Meeting in secret: The outcast wives of India
At a secret location in Chandigarh, a special meeting is taking place.
Women from all over Punjab have travelled to the capital to seek help from Amanjot Kaur Ramoowalia - the head of a charity for women abandoned by their foreign-national husbands.
Ms Ramoowalia estimates there are more than 15,000 women across the state, who are in this situation.
She sees around 15 abandoned wives a month and says the numbers are increasing.
"I see a lot of beautiful, educated women. They are in a mess," she told BBC Inside Out.
"They are ashamed to live in a society as an abandoned wife. I believe this is a big violation of human rights."
Money over love
Their husbands come from all over the world, but mainly countries with a large South Asian diaspora, like the UK, the US and Canada.
The women agree to the marriages in the hope of embarking on a better life abroad.
But for many of their grooms, the motivation is money rather than love.
A third of the men are believed to be from Britain.
Ms Ramoowalia said: "He (the groom) comes here and he asks for a massive dowry.
"They marry. He takes the money and enjoys the honeymoon. Then he never comes back."
'I was pregnant when he left me'
In India, it is customary for the bride's family to give money or gifts to the groom, despite the practice being outlawed in 1961. The dowries often amount to tens of thousands of pounds.
One of the women at the secret meeting has travelled from a rural village on the outskirts of Punjab.
Kamaljit Kaur married a man from Italy three years ago. But just months after their wedding, he left her.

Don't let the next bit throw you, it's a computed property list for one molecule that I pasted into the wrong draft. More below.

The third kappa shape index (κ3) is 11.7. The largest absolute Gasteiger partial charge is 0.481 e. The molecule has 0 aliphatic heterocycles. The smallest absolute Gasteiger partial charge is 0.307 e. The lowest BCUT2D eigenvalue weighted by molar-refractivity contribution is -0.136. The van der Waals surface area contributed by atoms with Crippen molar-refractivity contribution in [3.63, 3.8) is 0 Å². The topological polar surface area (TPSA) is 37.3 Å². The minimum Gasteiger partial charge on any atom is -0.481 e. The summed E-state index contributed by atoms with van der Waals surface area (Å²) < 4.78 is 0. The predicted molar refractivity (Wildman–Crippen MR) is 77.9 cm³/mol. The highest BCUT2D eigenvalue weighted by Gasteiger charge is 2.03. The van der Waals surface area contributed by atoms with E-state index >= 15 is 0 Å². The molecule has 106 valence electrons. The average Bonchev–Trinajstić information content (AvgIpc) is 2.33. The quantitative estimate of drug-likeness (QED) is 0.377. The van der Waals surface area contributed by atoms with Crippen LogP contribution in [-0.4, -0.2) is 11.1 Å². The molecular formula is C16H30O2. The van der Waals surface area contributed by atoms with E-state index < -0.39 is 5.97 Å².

She was pregnant with his child at the time.
"Soon after we got married…he started complaining about the dowry. He said my family isn't happy with you."
Find out more
You can watch Outcast Wives: An Inside Out Special on BBC One London, Monday at 19:30 GMT.
It will also be broadcast on BBC World on 4 March will be available on the iPlayer for 30 days.
Kamaljit's husband eventually left the family home and returned to Italy. She hasn't seen him since.
Their baby daughter was born with serious health problems - but her in-laws refused to help.
"They said the baby is born disabled. We don't want anything to do with her. Our relations are over."
Sadly, Kamaljit's baby died months later. Her husband did not contact her.
'I've been trapped for 16 years'
Divorcing a foreign national in India is an extremely complex and expensive process.
Often the women's families are also adversely affected.
Darshan's daughter got married back in 1997, but they're still waiting for closure.
"He didn't say anything until he was leaving. He said I'm married abroad. I have a son and a daughter so I can't take your daughter. Do whatever you want.
"We took legal action. I've been trapped in this mess for 16 years."
Daljit Kaur is a lawyer for the Non-Resident Indian Commission of Punjab, which deals with legal cases against foreign nationals.
She said: "Our legal system is a bit slow and it will take years to get a decision.
"There are a number of difficulties… and moreover these girls don't have the money to pay for the legal system."
Living with the shame
Back under the baking sun of Chandigarh, Amonjot Kaur Ramoowalia is giving advice to dozens of women in this exact situation.
But the assistance she can offer is limited. Whilst abandonment is considered a crime in India, once a foreign national leaves the jurisdiction it's extremely difficult to prosecute him.
She says some of the stories she hears are utterly appalling.
"One girl got married. He raped her in a systematic way and left her with a child. There's no strong law you can follow.
"She had to live the rest of her life, with the shame of being an abandoned wife."
Ms Ramoowalia says other countries should be aware of the actions of their citizens and co-operate with the Indian government in holding them accountable.
In the meantime, the abandoned wives of India face a life in limbo.